You have a great life – at least from the outside. You have loving friends and family. You have a roof over your head and you can eat whenever you want. You’re not broke. You’re not struggling with a serious illness in the family nor did you break up with someone. The problem is, you’re constantly miserable.
So, why are you depressed? Depression affects over 240 million worldwide. Many people struggle with depression after undergoing a stressful incident like death or loss of a loved one, being abused, losing a job, or arguing with someone. Depression also affects people who experience life altering events like having a baby, changing jobs, moving to a new place, or graduating from college.
If you have experienced some of these instances recently, this could be what’s causing your depression. However, without experiencing these common triggers, it can be confusing what’s causing you to feel depressed. You might even be feeling guilty for having these emotions because you can’t understand where they’re coming from.
You might be surprised to know that there are other factors that may be causing your depression aside from these common causes. Here are some of the less evident reasons why you might be depressed.
You are going through a chemical imbalance in your brain and body
There have been several studies showing that depression can be caused by an imbalance in your body. Some scientists say that a chemical imbalance in your brain may be causing you to feel depressed. There are also studies that show that the nerve cell connections, growth and functioning have a major effect on depression.
If you are female, hormonal imbalance could also be the reason why you are feeling depressed. There are studies showing that rapid hormonal changes can impact a person’s mood especially during menstruation, childbirth, and menopause.
You have a family history of depression
Do you know that genetics could also be the reason why you are feeling depressed? According to studies, people who have a family history of depression have a higher risk of developing major depressive disorders or MDD. However, scientists are still not clear on what genes specifically cause depression. It is important to note that while family history and genetics could play a major role in your mood problems, these are not the only factors and may only contribute to the severity of the problem.
You have poor lifestyle choices
When you’re not sleeping well, eating poorly, not exercising, or always stressed, it’s easy to blame depression as the root cause of these habits. However, it is also possible that these lifestyle choices are factors contributing to your lingering depression.
Lack of Sleep
Sleep is a very critical part of our daily lives. If you lack sleep, this could influence your energy, motivation, emotions, and overall mood. Notice that you’re probably more irritable after having a poor night’s sleep. When you’re constantly short on snooze time, this could accumulate over time and this could be what’s making you feel down. According to one study, chronic sleep deprivation could be one cause of depression.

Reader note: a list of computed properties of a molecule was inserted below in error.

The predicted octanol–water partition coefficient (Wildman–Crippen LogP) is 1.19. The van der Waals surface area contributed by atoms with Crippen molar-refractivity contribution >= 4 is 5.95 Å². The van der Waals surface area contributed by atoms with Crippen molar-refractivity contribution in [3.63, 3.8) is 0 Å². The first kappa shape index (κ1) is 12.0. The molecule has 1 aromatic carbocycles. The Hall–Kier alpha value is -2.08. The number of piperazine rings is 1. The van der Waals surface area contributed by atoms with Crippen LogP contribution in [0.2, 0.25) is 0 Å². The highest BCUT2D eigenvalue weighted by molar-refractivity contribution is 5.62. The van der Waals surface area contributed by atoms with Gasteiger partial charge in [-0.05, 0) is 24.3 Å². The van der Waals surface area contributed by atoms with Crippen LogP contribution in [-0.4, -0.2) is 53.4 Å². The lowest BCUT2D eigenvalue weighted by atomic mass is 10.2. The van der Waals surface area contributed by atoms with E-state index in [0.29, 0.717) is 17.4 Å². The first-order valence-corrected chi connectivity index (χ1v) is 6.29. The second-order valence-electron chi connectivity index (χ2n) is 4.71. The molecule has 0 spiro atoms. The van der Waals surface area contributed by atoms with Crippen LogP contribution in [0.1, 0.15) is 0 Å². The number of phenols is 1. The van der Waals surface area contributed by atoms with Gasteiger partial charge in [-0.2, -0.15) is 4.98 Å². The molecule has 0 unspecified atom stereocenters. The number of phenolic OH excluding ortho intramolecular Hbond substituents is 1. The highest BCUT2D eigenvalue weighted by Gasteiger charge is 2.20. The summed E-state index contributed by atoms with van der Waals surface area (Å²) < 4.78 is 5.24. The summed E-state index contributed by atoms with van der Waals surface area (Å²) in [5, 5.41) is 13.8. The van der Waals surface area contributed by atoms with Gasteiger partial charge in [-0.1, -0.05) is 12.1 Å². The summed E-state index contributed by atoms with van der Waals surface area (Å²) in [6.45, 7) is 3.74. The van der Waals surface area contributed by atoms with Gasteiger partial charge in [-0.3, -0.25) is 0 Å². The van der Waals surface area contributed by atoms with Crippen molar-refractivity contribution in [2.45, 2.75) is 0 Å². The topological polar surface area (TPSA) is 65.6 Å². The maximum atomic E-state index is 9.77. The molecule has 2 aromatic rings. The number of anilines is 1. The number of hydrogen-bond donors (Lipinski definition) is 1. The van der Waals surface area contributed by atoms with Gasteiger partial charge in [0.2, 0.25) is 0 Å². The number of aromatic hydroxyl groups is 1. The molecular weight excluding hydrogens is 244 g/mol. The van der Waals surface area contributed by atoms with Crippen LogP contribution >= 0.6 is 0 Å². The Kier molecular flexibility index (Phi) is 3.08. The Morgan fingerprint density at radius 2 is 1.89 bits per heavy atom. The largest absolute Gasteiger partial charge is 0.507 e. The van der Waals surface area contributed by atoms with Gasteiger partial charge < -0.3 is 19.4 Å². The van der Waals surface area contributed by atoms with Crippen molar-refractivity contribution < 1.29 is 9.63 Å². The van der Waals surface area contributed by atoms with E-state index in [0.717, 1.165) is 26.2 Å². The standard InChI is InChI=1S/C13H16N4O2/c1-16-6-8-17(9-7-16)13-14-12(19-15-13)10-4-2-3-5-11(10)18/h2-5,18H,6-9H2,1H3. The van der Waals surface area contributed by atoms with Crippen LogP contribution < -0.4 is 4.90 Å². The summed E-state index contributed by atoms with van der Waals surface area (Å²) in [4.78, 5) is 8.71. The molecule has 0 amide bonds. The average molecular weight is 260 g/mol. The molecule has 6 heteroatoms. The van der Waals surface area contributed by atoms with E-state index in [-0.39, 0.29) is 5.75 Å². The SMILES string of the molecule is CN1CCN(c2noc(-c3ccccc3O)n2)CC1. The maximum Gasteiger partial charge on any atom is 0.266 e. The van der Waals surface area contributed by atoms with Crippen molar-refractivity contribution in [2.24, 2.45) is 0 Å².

While it could be argued that the reason why you’re not eating well is because you’re depressed, what you’re eating may also be what’s causing you to feel more depressed in the long run. There have been studies linking poor diet choices with depression.
According to these studies, having a diet with nutritious food like fresh fruits, vegetables, whole grains, fish, olive oil and antioxidants is associated with a decreased risk of being depressed. On the other hand, you’re more likely to be depressed if your diet is filled with refined sugars, processed meat, and other high-fat food products.
No Physical Activity
Are you leading a sedentary lifestyle? Do you spend over 8 hours in front of a computer and the rest of the time lounging on your couch watching Netflix? If you lack physical activity, then this could also be the cause of your depression.
According to research, when you stop exercising, this could trigger symptoms of depression. On the contrary, physical activity can play a major role in improving your mood and reducing stress, anxiety, and depression symptoms.
Your ways of coping with depression are making you more depressed
Many people cope with depression differently. Someone who’s depressed may choose to eat tubs of ice cream, drink copious amounts of alcohol or take drugs. These ways of coping are very common because they provide temporary relief.
However, it is important to keep in mind that constantly being dependent on these mechanisms will not cure your depression. Instead, several studies support that using unhealthy food, alcohol, and drugs could even worsen your condition.
Deciding to abuse drugs or alcohol to self-medicate your depression disorder could lead to a substance abuse problem. This could lead to more critical issues not only on your mental health but also on your physical health as well.
If you’re struggling with substance abuse, help is available.
Contact Lighthouse Treatment Center today.